NDIS – Learning New Skills

When a person suffers an accident that leaves them with a disability, this is usually a life-changing experience that means having to acquire new skills in order to compensate for the disability. It might be the partial loss of a limb, or losing one’s eyesight or hearing and should such a thing happen to you, there is help in the form of occupational therapy from anNDIS-approved healthcare provider.

What does occupational therapy involve?

Occupational therapy is geared to helping a person retain their independence as much as possible, the treatment is focused on physical, psychosocial, sensory or cognitive disabilities. When you schedule your initial consultation with an NDIS-approved occupational therapist, the healthcare professional carries out a needs assessment, which forms the basis of a therapeutic treatment program, with the patient’s input, of course.

Various forms of assessments

The occupational therapist assesses in numerous ways:

Capacity assessments

  • Functional capacity
  • Supported Independent Living Assessment (SIL)
  • Psychosocial Functional capacity

Assistive technology assessments

  • Wheelchair/specialised seating (prescription based)
  • Mobility scooter, training and assessment
  • Prescription for special bed/mattress
  • Bathroom accessories – Shower & commode chairs (prescription based)
  • Slings/hoists – Assessment & prescription

Therapy treatment

The treatment could take many forms, including:

  • Home rehabilitation – Negotiating daily tasks and getting around.
  • Mental health counselling – A sudden disability can cause a person to withdraw.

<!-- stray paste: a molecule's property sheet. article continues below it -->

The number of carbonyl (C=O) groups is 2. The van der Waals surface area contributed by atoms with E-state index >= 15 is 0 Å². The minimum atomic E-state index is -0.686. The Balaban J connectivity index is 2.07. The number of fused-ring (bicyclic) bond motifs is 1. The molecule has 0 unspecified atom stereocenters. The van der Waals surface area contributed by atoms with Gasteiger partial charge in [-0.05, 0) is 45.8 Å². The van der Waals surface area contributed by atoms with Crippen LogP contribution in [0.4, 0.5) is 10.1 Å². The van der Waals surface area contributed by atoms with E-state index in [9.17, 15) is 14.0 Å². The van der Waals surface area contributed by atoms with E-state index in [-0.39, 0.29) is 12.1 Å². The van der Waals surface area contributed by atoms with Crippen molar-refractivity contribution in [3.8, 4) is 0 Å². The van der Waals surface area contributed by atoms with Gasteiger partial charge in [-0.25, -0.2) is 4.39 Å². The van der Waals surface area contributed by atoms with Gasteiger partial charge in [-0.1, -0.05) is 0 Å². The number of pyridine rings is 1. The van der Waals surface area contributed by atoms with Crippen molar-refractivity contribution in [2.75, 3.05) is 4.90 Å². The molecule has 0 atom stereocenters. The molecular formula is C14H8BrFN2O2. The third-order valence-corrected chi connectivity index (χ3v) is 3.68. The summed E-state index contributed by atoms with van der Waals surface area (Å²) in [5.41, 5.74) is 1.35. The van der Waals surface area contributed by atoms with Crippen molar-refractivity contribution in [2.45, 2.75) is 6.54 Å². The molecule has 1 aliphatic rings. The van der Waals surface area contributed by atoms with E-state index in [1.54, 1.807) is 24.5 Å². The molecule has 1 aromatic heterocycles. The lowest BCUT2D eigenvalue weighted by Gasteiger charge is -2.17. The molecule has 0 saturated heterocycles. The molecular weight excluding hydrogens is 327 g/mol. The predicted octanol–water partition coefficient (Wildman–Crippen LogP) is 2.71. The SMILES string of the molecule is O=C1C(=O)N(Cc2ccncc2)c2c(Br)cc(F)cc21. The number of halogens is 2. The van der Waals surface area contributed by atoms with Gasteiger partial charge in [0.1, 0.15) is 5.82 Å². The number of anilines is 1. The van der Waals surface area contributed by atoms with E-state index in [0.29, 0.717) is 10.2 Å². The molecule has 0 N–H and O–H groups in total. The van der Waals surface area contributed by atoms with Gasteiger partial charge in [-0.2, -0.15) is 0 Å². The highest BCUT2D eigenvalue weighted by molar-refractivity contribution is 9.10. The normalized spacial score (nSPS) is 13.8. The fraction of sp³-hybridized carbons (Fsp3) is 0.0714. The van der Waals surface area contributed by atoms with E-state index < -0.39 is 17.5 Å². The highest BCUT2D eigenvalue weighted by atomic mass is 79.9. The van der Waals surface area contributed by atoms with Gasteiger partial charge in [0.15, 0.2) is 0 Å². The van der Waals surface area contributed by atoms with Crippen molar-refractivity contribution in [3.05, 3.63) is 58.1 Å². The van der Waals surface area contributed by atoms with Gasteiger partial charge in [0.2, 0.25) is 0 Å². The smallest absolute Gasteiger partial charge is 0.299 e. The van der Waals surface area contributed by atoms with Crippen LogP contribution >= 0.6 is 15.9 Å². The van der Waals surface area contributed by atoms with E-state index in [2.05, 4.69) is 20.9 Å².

• Stroke & neurological rehabilitation
  • Cognitive retraining
  • Dementia care and planning
  • Safety/fall prevention
  • Developmental therapy

Social interaction

It is essential that the disabled person maintains their relationship with family and friends; in some cases, the therapist works on communication skills, while building self-esteem, which often suffers after a disability. There are leisure and recreational activities within the local authority and with full support, including transportation, the disabled person can maintain social contact and enjoy their favourite activity, such as:

  • Drama
  • Handicrafts
  • Music
  • Ping pong
  • Chess & draughts
  • Swimming/sports

The NDIS covers the costs of all trips and with a qualified healthcare professional in constant attendance, safety is assured.

National Disability Insurance Scheme (NDIS)

The Australian government formed the NDIS in order to directly fund registered disabled persons; there are currently over 4 million Australian citizens who suffer from significant disability and the scheme is designed to provide essential support. 

Connecting you with approved care providers

The NDIS has working relationships with all registered care providers in Australia and when you qualify, suitable care providers are referred to you by the NDIS. 

  • Doctors
  • Community groups
  • Sporting clubs
  • Libraries
  • Schools

It is only by using approved care services that funding is provided, so you should always contact the referred organisation.

Children with slow development

There are approximately 80,000 children that have developmental issues and the NDIS funds therapy and community visits. Sadly, the numbers of autism and ADHD cases are rising and there is help from the NDIS; if one of your children is diagnosed as being on the autism spectrum, your GP would refer you to the NDIS to make an application and should you be eligible, funding is provided and you can contact the relevant specialist care provider.


Jack Sylvester
Jack Sylvester is a freelance writer, He is extremely fond of anything that is related to ghostwriting, copy writing and blogging services. He works closely with B2B businesses providing digital marketing content that gains social media attention. His aim to reach his goals one step at a time and He believes in doing everything with a smile.